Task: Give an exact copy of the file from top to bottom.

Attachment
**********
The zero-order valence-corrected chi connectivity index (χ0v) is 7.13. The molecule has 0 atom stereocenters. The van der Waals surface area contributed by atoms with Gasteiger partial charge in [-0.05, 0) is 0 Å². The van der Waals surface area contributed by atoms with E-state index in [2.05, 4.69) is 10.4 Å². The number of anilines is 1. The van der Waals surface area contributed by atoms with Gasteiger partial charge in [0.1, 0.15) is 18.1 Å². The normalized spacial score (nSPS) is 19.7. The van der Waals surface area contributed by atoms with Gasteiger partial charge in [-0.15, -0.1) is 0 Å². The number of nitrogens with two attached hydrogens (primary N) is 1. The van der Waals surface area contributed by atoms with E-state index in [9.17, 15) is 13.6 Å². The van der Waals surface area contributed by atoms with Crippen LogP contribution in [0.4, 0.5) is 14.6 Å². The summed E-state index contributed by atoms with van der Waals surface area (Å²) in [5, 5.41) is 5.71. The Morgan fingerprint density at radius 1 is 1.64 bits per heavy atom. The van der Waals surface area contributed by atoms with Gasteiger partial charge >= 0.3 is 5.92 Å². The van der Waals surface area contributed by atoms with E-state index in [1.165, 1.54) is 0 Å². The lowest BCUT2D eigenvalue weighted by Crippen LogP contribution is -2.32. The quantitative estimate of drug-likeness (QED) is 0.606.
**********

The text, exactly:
The zero-order valence-corrected chi connectivity index (χ0v) is 7.13. The molecule has 0 atom stereocenters. The van der Waals surface area contributed by atoms with Gasteiger partial charge in [-0.05, 0) is 0 Å². The van der Waals surface area contributed by atoms with E-state index in [2.05, 4.69) is 10.4 Å². The number of anilines is 1. The van der Waals surface area contributed by atoms with Gasteiger partial charge in [0.1, 0.15) is 18.1 Å². The normalized spacial score (nSPS) is 19.7. The van der Waals surface area contributed by atoms with Gasteiger partial charge in [-0.15, -0.1) is 0 Å². The number of nitrogens with two attached hydrogens (primary N) is 1. The van der Waals surface area contributed by atoms with E-state index in [9.17, 15) is 13.6 Å². The van der Waals surface area contributed by atoms with Crippen LogP contribution in [0.4, 0.5) is 14.6 Å². The summed E-state index contributed by atoms with van der Waals surface area (Å²) in [5, 5.41) is 5.71. The Morgan fingerprint density at radius 1 is 1.64 bits per heavy atom. The van der Waals surface area contributed by atoms with Gasteiger partial charge >= 0.3 is 5.92 Å². The van der Waals surface area contributed by atoms with E-state index in [1.165, 1.54) is 0 Å². The lowest BCUT2D eigenvalue weighted by Crippen LogP contribution is -2.32. The quantitative estimate of drug-likeness (QED) is 0.606.